24 November 2015
About Those Rigid Seminarians...
I found this link at Pewsitter, so I thank them for that. It is the story of one vocation that was plucked from a modernist-run seminary. An important insight into what one must believe is not an isolated case. Excerpts below of the full article at Torch of the Faith:
When I had been at Ushaw seminary for a few weeks, a student from several years higher up the house came to give me some well-meant advice. The conversation went something like this:-
''I've noticed that you go to Morning and Evening Prayer every single day.''
''Er... Yes. What about it?''
''I wouldn't do that if I were you.''
''Really! Why not?''
''Well, you see, the staff are going to notice that type of thing and they'll say that you're too rigid. That'll come back on you later on. It has already happened to other lads before you came here. It would perhaps be best if you have a sleep-in some days and skip going to chapel once or twice.''
I was as dumbfounded then as I was when another well-intentioned man came to warn me not to have my orthodox books or devotional material on open show on the bookcase in my room. I was astounded. If you could get labelled as ''rigid'' for just saying your daily prayers, or reading orthodox material, then what hope was there for your vocation, or even your faith, during 6 years in that atmosphere? You've got to remember, too, that I had worked in a high-street bank for 9 years before this. I'd had my own car, savings and everything. After about two days in the place, I phoned my Dad and said that it felt like I'd gone in a time-machine from 90's England to Hitler's Germany or something.
I had a good friend, a mature and highly educated young man, who got labelled as being ''scrupulous,'' for checking the palms of his hands for crumbs from the large, crumbly and powdered triangles of bread which were used for the Holy Eucharist; no receiving on the tongue in that regime.
Another good friend was labelled ''homophobic'' for quoting from the teaching about homosexuality in the Catechism of the Catholic Church, during a class discussion.
In Goodbye Good Men, Michael Rose exposes the fact that seminarians who began to stand up against the evils around them soon found themselves being labelled as 'rigid,' 'pre-conciliar,' or 'anticommunity'. Quoting from the famous Fr. John Trigilio, author of Catholicism for Dummies and co-host of EWTN's Web of Faith, Rose compares the kind of constant surveillance and persecution, which faithful Catholics received in Modernistic seminaries, to the type of psychological warfare employed by the KGB in Soviet Russia. In light of that, Fr. Trigilio explained: ''The one book that helped me persevere through my 12 years of seminary, was Aleksandr Solzhenitsyn's Gulag Archipelago. Funnily enough, together with Michael Rose's book, this is one of the titles which has most helped me in the years of trying to recover after the spiritual-gulag of Ushaw.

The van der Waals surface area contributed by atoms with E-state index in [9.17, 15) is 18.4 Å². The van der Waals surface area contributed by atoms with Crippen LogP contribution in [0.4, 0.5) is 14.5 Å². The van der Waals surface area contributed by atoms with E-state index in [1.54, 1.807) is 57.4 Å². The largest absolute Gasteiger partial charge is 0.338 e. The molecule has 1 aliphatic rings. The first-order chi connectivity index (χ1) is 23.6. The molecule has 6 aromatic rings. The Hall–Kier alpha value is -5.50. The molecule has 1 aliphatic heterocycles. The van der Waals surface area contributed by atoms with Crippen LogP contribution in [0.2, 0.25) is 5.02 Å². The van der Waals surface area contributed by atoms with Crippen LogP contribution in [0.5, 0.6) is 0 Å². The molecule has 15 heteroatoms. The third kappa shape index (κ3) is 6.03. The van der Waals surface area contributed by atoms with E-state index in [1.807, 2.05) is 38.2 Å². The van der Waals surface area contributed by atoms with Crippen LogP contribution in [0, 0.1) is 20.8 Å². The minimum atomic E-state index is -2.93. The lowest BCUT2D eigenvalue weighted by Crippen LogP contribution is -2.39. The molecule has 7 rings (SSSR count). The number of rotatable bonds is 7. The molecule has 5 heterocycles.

All of this, together with his frequent negative comments about orthodox Catholics, formed the backdrop to my hearing of Pope Francis' words, to a conference of priestly formators at the weekend, about seminarians.
He said: ''When a youngster is too rigid, too fundamentalist, I don't feel confident (about him). Behind it there is something that he himself does not understand. Keep your eyes open!''
Francis framed this rhetoric with suggestions of neurosis, psychological instability and the concept of rigid priests ''biting'' people.
From my own experience, I have to say that there are plenty of unbalanced characters who have been ushered through toward ordination, even though - or likely because - they were irreverent and effeminate dissenters from the Magisterium. At the same time, plenty of good men were put through the wringer, or even prevented from getting into the seminary system to begin with, just because they were faithful and orthodox Catholics. I've said here before, that I've seen lads turned away at selection for believing that the Church is hierarchical, for supporting Humanae Vitae, or for being forthrightly pro-life.
Having suffered so much in the spiritual-gulag that was Ushaw college in the 1990's, and having witnessed the ''rigid'' label being abused to destroy and hinder good and orthodox vocations from England, America, Germany, Holland and Ireland; I must say that Pope Francis' comments to seminary formators at the weekend have put me back a long, long way.
I imagine that now they will be used by Modernists in seminaries everywhere to do just that - in the sense of putting them back in their formation - to plenty more orthodox young men who are presently in the system.